The second day consisted of field exercises to enhance class based knowledge and practice observational skills and engineering geology field techniques, which included a more local geology component in each centre. The field day in Auckland was at Leigh – Pakiri and Warkworth, and covered study of landforms, mapping of geomorphic and coastal erosion features, logging of rock exposures, structural geology mapping and observation of landslides, in rocks of Pakiri and Waipapa group formations.
In Wellington the group visited Owhiro Bay, where they carried out logging of quarry slopes in Wellington Greywacke rocks and Seatoun, for landslide recognition in the field based on geological and geomorphological features. In Christchurch, the field day was at Sumnervale and Avonside, for mapping of cliff exposures, study and assessment of rock fall hazard in Lyttelton volcanics and study of liquefaction land forms in liquefiable Quaternary alluvial deposits.
Top left: Auckland course Day 2 field exercise at Leigh – Pakiri Beach. Above: Mapping of rock fall hazard at Sumnervale, Christchurch.Left: Fred Baynes and Stuart Read teaching structural geology at Owhiro Bay
Industry response and feedback
The course attracted the interest of professionals following its announcement, with the spaces filling up very quickly, especially in Auckland. We had to exceed our initial maximum accepted number of 20 attendees in all centres, to 25 in Auckland, 23 in Wellington and 22 in Christchurch, to satisfy the high demand.
Most of the attendees spent time to provide detailed feedback following the course, which indicates their level of engagement and interest. The course received positive feedback comments in general, but also constructive criticism and suggestions for additions and improvement, which will help us optimise future courses.
Most of the positive feedback was about the content of the course, the value and relevance to practitioners’ work, the practical exercises both in the class and field, the expertise and knowledge of presenters. Areas of improvement consist our registration processes, course notes and handouts and some technical issues, mainly with respect to the field exercises. The duration of the course with respect to the material covered was also discussed by attendees.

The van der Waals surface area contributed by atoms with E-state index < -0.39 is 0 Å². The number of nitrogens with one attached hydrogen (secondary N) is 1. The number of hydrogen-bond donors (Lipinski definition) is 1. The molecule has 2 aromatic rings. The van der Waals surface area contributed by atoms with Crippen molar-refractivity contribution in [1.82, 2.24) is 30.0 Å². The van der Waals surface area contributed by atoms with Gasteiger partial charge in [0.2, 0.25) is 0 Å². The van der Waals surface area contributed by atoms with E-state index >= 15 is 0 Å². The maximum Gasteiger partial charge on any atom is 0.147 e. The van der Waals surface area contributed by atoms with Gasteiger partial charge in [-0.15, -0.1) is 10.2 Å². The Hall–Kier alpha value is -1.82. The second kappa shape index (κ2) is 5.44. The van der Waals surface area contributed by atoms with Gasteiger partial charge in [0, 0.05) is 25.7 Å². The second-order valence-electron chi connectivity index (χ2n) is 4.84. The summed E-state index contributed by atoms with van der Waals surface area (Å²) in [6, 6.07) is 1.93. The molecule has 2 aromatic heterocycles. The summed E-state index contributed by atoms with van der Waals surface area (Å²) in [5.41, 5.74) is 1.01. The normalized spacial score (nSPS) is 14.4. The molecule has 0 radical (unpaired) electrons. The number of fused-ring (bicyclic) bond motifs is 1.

Prevailing suggestions by attendees include the addition of more practical exercises and case studies and of more time in the field. The inclusion of more challenging and advanced topics was also requested by some attendees, as well as of new technologies currently used in the engineering geology practice, such as UAV, modelling related software and applications.
Above: Don Macfarlane explaining Day 2 exercise on the way to Sumnervale field exercise in Christchurch
Due to the fact that a number of practitioners in Auckland could not attend the Engineering Geology course this year, because of the high demand, NZGS intends to repeat it in 2018 to satisfy those people. We will soon call for registration of interest through the weekly newsletter and NZGS website, to examine the number of people interested for a repetition of the course next year in other centres as well, apart from Auckland.
The positive response to this course from the industry encourages NZGS to continue its efforts to organise more similar courses in the future. This particular course is intended to be repeated at regular two to three years’ intervals, depending on ongoing interest, while more specialised engineering geology courses are examined, such as on soil & rock logging and landslides.
NZGS and the author personally would like to thank the presenters for devoting their time and efforts to make this course happen, the attendees for their enthusiastic response, participation and feedback and the course sponsors, BECA, GNS Science and Stantec for their contribution in Auckland, Wellington and Christchurch respectively.